“We’re doing what we can to keep people safe and away from large crowds,” she said.
The office had been issuing marriage licenses only for people who had wedding dates scheduled during the judicial emergency, but “we’re opening that up a little bit now,” she said. “Again, you’ll need an appointment to come in. Just call our office and you can get an appointment very easily because we don’t want a crowd of people in the lobby. We’re trying to keep social distancing and not have a lot of people in our office at a time. We’re also sanitizing surfaces between customers.”
She’s seen “quite a lot” of interest in weapons carry licenses. If you just want to renew your license, you can print an application off the Probate Court website, fill it out, and mail it in with a $30 money order. Be sure to sign the application in front of a notary public, Blevins said.
For new licenses, you’ll need to make an appointment to come into the office and have your fingerprints and photo taken.
“This is a very up-close and personal contact with the public,” Blevins said. “This is the closest thing we do because we’re basically having to hold hands with you and get your fingerprints, so please wear a mask because you will be right on top of our staff in that case.”
She said the fastest way to get a new carry license is to print out the application, fill it out, sign it in front of a notary, make a copy of your driver’s license, get a money order for $76, and mail all that to the office.
“Once we get that, we will contact you and schedule an appointment for you to come in and be fingerprinted and take your picture and capture your signature — all the things that have to happen to get your permit.”
Blevins also said that anyone worried because their carry permit has expired should relax because Gov. Brian Kemp signed an executive order that extends the permit for 120 days.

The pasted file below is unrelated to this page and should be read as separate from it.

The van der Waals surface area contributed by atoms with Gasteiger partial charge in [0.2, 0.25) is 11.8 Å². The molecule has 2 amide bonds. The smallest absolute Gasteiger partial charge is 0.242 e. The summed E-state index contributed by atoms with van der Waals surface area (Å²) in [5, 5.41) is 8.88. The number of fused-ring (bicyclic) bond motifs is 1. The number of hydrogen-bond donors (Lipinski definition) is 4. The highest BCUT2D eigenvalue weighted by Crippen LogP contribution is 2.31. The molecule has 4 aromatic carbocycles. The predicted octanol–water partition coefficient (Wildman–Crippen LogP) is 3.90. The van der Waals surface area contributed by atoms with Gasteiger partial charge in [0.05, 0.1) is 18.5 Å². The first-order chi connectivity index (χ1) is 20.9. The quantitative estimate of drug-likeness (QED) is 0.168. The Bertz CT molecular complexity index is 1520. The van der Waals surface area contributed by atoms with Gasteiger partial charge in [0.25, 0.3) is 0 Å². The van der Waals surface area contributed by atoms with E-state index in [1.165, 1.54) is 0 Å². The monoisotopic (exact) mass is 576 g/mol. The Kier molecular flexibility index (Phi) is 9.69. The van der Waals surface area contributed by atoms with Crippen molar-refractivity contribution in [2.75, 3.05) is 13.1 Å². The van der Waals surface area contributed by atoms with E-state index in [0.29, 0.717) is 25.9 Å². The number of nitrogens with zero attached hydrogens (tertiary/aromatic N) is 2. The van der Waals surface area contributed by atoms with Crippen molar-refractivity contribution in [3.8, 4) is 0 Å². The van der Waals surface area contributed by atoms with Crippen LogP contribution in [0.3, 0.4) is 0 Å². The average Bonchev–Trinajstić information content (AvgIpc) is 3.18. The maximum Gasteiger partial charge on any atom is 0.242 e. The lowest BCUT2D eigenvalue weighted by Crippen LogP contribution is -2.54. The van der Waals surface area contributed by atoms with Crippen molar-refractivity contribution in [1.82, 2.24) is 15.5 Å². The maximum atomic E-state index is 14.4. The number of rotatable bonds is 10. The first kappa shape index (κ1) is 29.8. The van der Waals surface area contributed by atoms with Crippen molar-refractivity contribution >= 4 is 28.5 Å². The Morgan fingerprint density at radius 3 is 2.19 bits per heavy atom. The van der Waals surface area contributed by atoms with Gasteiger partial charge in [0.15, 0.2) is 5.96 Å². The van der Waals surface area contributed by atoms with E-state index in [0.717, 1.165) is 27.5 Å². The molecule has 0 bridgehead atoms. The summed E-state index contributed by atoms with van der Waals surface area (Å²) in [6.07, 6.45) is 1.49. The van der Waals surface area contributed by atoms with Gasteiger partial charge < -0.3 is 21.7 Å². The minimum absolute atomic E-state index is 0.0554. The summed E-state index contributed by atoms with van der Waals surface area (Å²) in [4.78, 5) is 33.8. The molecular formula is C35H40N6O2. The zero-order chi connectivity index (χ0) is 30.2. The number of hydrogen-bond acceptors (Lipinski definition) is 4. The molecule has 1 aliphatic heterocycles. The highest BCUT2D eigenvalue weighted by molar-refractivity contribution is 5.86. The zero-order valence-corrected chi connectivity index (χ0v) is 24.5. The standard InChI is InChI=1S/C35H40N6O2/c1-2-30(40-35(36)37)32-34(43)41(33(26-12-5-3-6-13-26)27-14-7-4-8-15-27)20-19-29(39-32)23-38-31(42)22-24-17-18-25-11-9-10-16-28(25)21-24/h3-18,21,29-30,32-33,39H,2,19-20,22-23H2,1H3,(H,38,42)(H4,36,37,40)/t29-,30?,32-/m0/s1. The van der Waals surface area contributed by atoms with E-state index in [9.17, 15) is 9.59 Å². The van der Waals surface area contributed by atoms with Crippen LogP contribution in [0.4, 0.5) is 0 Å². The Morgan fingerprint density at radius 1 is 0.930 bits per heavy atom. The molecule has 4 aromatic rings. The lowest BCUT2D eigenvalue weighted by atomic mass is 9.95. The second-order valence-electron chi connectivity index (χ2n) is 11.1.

“So if your permit expired between Feb. 12 and June 12, you get an extra 120 days,” she said. “Whatever your expiration date is, go out 120 days and you have that long to renew, not just 30 days normally.”
As for traffic arraignments, Blevins said arraignments will be postponed past June 12.
“We can’t do traffic like in the past where we’ve got 150 people in the courtroom on arraignment day,” she said, “because we’re not allowed to. Those are big gatherings of people, and the judicial emergency (doesn’t allow) that.”
She said information will be mailed to offenders at the address on their citation. If you want to plead not guilty, a trial will be scheduled after the emergency order expires. If you want to plead guilty and pay the ticket, you can do that without reporting to the courthouse. However, if you want to pay your fine in person, you can call the office at (706) 275-7400 upon arrival at the courthouse and a staff member will come and open the door for you.
Claude Craig, Whitfield Emergency Management director, said he believes the county has hit the apex of the curve and is heading in the other direction, “the way we want to see it, and that’s a good, positive thing for us to be looking at moving forward.”
He said four people are in Hamilton Medical Center with COVID-19 now, and none is on a ventilator. In fact, the number of patients using ventilators in the entire state has declined to 834 from 931 during the past week.
Laughter recommended that residents continue to practice social distancing and wear masks in public.
The next County Connect show will be Thursday at 5 p.m. You can watch all the shows online on the county’s website.
Questions for the county commissioners can be sent by email to Laughter at email@example.com, Harold Brooker at firstname.lastname@example.org, Roger Crossen at email@example.com, Greg Jones at firstname.lastname@example.org or Barry Robbins at email@example.com. You can also call the county offices at (706) 275-7500.
Laughter pointed out that county administrative buildings reopened to the public on April 27, with social distancing and other safety measures in practice.